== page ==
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Figure 4. (A) Phylogenic tree of the 16S rRNA encoding gene sequences of cyanobacteria retrieved using the cyanobacterial specific primers in the black pustular mats in 2013 (red) or 2015 (purple). Numbers in parentheses represent the number of clones obtained for each operational taxonomic unit (OTU) defined at a sequence similarity ≥97%. The cyanobacteria sequence identified in the consortium isolated by laser microdissection corresponds to BP2015-9*. The tree was constructed with the ARB software (Ludwig et al., 2004) by Maximum Likelihood analysis using 1,097 positions, by including the closest possible uncultivated (black) and cultivated (green) relatives as well as more distant representatives of cultivated species. Bootstrap values for nodes (>70% support) based on 1,000 replicates are displayed as percentages. (B) Optical microscopy image of one of the consortia isolated by laser microdissection and showing Rivularia filaments.

A description of the main bacterial sequences detected in 2013 and 2015 using general bacterial primers is given in Table 2. Bacteroidetes, Proteobacteria and Verrucomicrobia were the most abundantly detected phyla. Only one sequence of cyanobacteria was detected. Among the bacterial phyla, Bacteroidetes belonging to the Lewinella genus were identified. Their cultivable representatives (Lewinella cohaerens, Lewinella persica) correspond to orange to black chemoorganotrophic bacteria (Khan et al., 2007). Interestingly, members of the Gammaproteobacteria found in both 2013 and 2015, samples have closest uncultivated bacteria (98% identities) that were only detected in the Altiplano at Salar de Ascotan in Chile (EF632661). Bacteria belonging to the Myxococcales order were also observed in both samples. They were affiliated to bacteria from the semiarid “Tablas de Dainiel National Park” wetland (Central Spain, FJ516764).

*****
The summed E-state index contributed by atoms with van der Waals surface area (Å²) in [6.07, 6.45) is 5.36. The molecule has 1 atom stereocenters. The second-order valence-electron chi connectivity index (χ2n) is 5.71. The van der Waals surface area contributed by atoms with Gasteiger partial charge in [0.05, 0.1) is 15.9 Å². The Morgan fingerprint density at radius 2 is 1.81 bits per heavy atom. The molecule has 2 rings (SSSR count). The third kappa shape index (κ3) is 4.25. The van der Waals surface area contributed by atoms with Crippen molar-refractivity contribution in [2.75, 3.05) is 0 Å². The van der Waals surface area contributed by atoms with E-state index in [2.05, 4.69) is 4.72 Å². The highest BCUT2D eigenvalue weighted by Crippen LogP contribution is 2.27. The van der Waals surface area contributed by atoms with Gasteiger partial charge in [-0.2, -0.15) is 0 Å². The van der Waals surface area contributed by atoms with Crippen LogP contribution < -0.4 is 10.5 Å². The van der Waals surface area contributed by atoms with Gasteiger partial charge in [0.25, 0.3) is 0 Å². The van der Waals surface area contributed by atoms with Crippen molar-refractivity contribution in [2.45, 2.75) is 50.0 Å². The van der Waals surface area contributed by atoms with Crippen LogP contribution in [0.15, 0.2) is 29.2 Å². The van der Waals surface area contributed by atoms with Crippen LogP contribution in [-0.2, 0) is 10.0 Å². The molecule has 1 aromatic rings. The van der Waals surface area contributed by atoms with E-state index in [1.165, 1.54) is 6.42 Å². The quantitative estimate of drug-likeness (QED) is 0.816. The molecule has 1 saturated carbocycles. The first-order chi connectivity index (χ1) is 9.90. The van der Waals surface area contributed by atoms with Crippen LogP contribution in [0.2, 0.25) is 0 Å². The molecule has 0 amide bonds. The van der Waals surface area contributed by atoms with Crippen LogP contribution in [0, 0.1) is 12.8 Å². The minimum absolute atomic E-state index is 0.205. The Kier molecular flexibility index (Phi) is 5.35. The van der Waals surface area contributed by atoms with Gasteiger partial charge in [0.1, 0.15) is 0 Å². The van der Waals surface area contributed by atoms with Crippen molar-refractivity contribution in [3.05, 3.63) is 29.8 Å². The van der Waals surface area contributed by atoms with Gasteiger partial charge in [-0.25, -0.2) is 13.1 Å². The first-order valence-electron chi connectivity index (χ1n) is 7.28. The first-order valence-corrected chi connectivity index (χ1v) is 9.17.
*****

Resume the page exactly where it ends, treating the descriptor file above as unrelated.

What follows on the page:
TABLE 2
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Table 2. Taxonomic affiliations of the bacterial 16S rRNA gene sequences using general bacterial primers retrieved from the BP mats collected in 2013 (gray) and 2015 (white).